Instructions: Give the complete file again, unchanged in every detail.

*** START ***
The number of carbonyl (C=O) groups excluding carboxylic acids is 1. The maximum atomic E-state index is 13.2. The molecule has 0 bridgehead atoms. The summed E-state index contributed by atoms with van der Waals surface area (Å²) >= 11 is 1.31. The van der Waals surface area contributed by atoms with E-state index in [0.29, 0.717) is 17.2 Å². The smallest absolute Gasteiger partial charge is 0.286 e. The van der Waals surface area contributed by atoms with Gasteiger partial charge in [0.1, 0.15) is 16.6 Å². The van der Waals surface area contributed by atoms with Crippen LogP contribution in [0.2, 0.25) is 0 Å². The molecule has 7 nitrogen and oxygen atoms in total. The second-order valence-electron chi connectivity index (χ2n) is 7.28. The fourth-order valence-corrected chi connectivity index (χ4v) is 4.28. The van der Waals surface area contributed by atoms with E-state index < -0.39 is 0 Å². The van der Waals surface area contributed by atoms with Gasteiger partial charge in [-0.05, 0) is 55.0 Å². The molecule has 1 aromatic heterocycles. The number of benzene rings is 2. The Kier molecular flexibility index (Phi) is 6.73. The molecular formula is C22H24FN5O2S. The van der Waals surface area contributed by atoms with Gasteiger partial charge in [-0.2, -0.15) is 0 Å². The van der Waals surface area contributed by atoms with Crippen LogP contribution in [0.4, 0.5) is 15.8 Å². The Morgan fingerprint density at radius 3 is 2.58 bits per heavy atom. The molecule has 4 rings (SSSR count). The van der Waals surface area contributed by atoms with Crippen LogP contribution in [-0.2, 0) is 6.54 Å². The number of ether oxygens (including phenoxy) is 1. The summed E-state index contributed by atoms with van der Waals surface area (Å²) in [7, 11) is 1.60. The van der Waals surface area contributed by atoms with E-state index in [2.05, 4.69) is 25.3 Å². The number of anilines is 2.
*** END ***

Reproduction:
The number of carbonyl (C=O) groups excluding carboxylic acids is 1. The maximum atomic E-state index is 13.2. The molecule has 0 bridgehead atoms. The summed E-state index contributed by atoms with van der Waals surface area (Å²) >= 11 is 1.31. The van der Waals surface area contributed by atoms with E-state index in [0.29, 0.717) is 17.2 Å². The smallest absolute Gasteiger partial charge is 0.286 e. The van der Waals surface area contributed by atoms with Gasteiger partial charge in [0.1, 0.15) is 16.6 Å². The van der Waals surface area contributed by atoms with Crippen LogP contribution in [0.2, 0.25) is 0 Å². The molecule has 7 nitrogen and oxygen atoms in total. The second-order valence-electron chi connectivity index (χ2n) is 7.28. The fourth-order valence-corrected chi connectivity index (χ4v) is 4.28. The van der Waals surface area contributed by atoms with E-state index < -0.39 is 0 Å². The van der Waals surface area contributed by atoms with Gasteiger partial charge in [-0.05, 0) is 55.0 Å². The molecule has 1 aromatic heterocycles. The number of benzene rings is 2. The Kier molecular flexibility index (Phi) is 6.73. The molecular formula is C22H24FN5O2S. The van der Waals surface area contributed by atoms with Gasteiger partial charge in [-0.2, -0.15) is 0 Å². The van der Waals surface area contributed by atoms with Crippen LogP contribution in [0.4, 0.5) is 15.8 Å². The Morgan fingerprint density at radius 3 is 2.58 bits per heavy atom. The molecule has 4 rings (SSSR count). The van der Waals surface area contributed by atoms with Crippen LogP contribution in [-0.2, 0) is 6.54 Å². The number of ether oxygens (including phenoxy) is 1. The summed E-state index contributed by atoms with van der Waals surface area (Å²) in [7, 11) is 1.60. The van der Waals surface area contributed by atoms with E-state index in [2.05, 4.69) is 25.3 Å². The number of anilines is 2.